Russian Kremlin critic Alexei Navalny out of Moscow prison
Kremlin critic Alexei Navalny has been released from prison after serving a 15-day sentence for handing out leaflets to promote a protest rally.
The Russian opposition leader vowed not to "step back" as he left detention a week after the killing of another opposition figure, Boris Nemtsov.
The 1 March rally for which Navalny was leafleting instead became a mourning march for Mr Nemtsov.
Navalny says the legal cases against him are politically motivated.
Last year he and his brother Oleg were found guilty of stealing 30m roubles ($462,000;£300,000) from two companies.
Oleg was given a three-and-a-half-year jail sentence, while Navalny received a suspended sentence that prosecutors say they will appeal against.
'Didn't frighten anyone'
Speaking to reporters outside a Moscow detention centre, he pledged to continue his work despite the murder of Mr Nemtsov, who was shot dead outside the Kremlin walls in what his allies say was a political killing.
"We won't reduce our efforts; we won't step back," Navalny said. "That terrorist act didn't achieve its aim; it didn't frighten anyone."
Navalny was not allowed out of prison to attend the funeral of Mr Nemtsov on Tuesday.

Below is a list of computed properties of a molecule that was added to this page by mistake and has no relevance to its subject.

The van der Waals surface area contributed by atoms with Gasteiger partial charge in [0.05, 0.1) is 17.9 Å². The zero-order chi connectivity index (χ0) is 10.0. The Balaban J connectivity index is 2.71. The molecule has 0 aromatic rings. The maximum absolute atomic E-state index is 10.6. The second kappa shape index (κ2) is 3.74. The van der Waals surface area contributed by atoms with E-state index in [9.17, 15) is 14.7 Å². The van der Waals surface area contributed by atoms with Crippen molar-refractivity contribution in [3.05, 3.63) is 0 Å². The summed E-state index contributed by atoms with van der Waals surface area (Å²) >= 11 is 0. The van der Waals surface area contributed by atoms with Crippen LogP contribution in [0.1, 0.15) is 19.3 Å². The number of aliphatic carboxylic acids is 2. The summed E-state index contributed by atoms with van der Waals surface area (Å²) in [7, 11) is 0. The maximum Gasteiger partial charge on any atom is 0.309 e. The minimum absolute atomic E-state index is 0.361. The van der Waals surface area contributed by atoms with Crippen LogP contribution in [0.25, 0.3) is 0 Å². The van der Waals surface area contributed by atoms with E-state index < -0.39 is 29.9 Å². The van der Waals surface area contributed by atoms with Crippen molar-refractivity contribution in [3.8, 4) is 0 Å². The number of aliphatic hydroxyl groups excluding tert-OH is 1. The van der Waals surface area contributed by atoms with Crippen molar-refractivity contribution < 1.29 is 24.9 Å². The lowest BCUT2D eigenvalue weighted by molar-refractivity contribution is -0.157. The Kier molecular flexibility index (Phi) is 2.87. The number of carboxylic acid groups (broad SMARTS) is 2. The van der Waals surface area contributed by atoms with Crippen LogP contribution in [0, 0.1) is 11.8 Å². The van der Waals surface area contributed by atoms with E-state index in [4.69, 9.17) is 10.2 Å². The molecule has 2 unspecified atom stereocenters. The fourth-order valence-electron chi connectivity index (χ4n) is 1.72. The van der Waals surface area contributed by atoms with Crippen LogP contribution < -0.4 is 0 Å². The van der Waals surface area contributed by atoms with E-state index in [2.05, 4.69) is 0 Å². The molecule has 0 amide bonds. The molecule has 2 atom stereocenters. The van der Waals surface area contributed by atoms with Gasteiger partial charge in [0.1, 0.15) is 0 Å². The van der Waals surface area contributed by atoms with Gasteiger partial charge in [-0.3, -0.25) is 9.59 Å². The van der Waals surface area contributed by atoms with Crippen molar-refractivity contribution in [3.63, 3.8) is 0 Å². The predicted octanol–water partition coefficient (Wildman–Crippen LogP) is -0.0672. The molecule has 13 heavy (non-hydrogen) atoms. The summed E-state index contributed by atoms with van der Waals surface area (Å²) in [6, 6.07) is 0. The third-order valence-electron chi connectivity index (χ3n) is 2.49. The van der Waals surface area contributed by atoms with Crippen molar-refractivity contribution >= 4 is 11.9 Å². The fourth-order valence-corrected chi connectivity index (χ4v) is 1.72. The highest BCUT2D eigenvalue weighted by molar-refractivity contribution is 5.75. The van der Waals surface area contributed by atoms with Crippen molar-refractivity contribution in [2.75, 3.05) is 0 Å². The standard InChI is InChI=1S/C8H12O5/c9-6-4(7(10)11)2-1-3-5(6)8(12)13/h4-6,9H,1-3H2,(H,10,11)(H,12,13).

Meanwhile Mr Nemtsov's Ukrainian girlfriend, who was with him when he was shot dead, has told police she has received death threats, Ukrainian prosecutors said on Friday.
Anna Duritskaya, a 23-year old model, was being provided with protection, they added.
Tens of thousands of people marched through central Moscow and St Petersburg on Sunday to honour Mr Nemtsov, who had been preparing documents on Russian military involvement in Ukraine before his death.
Mourners at the march, which Mr Nemtsov had been due to lead, carried portraits of him and banners saying: "I am not afraid".
His allies have accused the Kremlin of involvement in his death, but President Vladimir Putin condemned the murder as "vile" and vowed to find the killers.
Navalny had urged his followers to attend the March 1 rally. He previously led Moscow street protests against President Putin between 2011 and 2012.
Critics of the Kremlin and the US say that the legal cases against him are an attempt to stifle political dissent.
Since he was sentenced for fraud in December, Navalny has taken an increasingly defiant stance, cutting off his house arrest tag in January.